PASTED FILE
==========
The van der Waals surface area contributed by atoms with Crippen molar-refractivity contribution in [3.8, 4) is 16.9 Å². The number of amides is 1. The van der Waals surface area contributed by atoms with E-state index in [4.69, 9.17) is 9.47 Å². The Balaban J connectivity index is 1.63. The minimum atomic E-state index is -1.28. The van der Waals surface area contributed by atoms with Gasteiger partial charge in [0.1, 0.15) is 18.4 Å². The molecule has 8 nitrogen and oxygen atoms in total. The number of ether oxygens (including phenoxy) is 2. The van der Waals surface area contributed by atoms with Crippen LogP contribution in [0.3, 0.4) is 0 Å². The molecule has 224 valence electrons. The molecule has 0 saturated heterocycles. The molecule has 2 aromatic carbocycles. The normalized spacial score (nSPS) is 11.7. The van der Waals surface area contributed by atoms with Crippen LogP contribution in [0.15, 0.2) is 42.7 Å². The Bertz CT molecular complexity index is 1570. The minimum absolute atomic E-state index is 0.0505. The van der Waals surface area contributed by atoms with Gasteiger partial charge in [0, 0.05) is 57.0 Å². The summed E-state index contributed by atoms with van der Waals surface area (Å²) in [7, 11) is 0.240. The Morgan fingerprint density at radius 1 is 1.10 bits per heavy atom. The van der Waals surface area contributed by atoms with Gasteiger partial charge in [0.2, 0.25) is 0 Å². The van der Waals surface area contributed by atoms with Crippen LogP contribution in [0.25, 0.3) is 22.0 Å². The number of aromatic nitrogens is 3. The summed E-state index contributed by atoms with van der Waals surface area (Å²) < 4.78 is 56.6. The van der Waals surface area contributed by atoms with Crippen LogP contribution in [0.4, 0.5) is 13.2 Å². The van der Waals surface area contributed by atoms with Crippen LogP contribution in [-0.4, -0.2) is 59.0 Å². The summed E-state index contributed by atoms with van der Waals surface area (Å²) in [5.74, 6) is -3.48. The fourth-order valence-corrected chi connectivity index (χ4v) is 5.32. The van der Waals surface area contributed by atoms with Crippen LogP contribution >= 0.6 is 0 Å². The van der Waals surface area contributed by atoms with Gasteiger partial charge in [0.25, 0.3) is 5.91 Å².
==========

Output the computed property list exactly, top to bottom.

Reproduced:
The van der Waals surface area contributed by atoms with Crippen molar-refractivity contribution in [3.8, 4) is 16.9 Å². The number of amides is 1. The van der Waals surface area contributed by atoms with E-state index in [4.69, 9.17) is 9.47 Å². The Balaban J connectivity index is 1.63. The minimum atomic E-state index is -1.28. The van der Waals surface area contributed by atoms with Gasteiger partial charge in [0.1, 0.15) is 18.4 Å². The molecule has 8 nitrogen and oxygen atoms in total. The number of ether oxygens (including phenoxy) is 2. The van der Waals surface area contributed by atoms with Crippen LogP contribution in [0.3, 0.4) is 0 Å². The molecule has 224 valence electrons. The molecule has 0 saturated heterocycles. The molecule has 2 aromatic carbocycles. The normalized spacial score (nSPS) is 11.7. The van der Waals surface area contributed by atoms with Crippen LogP contribution in [0.15, 0.2) is 42.7 Å². The Bertz CT molecular complexity index is 1570. The minimum absolute atomic E-state index is 0.0505. The van der Waals surface area contributed by atoms with Gasteiger partial charge in [0, 0.05) is 57.0 Å². The summed E-state index contributed by atoms with van der Waals surface area (Å²) in [7, 11) is 0.240. The Morgan fingerprint density at radius 1 is 1.10 bits per heavy atom. The van der Waals surface area contributed by atoms with Gasteiger partial charge in [0.2, 0.25) is 0 Å². The van der Waals surface area contributed by atoms with Crippen LogP contribution in [0.25, 0.3) is 22.0 Å². The number of aromatic nitrogens is 3. The summed E-state index contributed by atoms with van der Waals surface area (Å²) < 4.78 is 56.6. The van der Waals surface area contributed by atoms with Crippen LogP contribution in [0.4, 0.5) is 13.2 Å². The van der Waals surface area contributed by atoms with Crippen LogP contribution in [-0.4, -0.2) is 59.0 Å². The summed E-state index contributed by atoms with van der Waals surface area (Å²) in [5.74, 6) is -3.48. The fourth-order valence-corrected chi connectivity index (χ4v) is 5.32. The van der Waals surface area contributed by atoms with Crippen LogP contribution >= 0.6 is 0 Å². The van der Waals surface area contributed by atoms with Gasteiger partial charge in [0.25, 0.3) is 5.91 Å².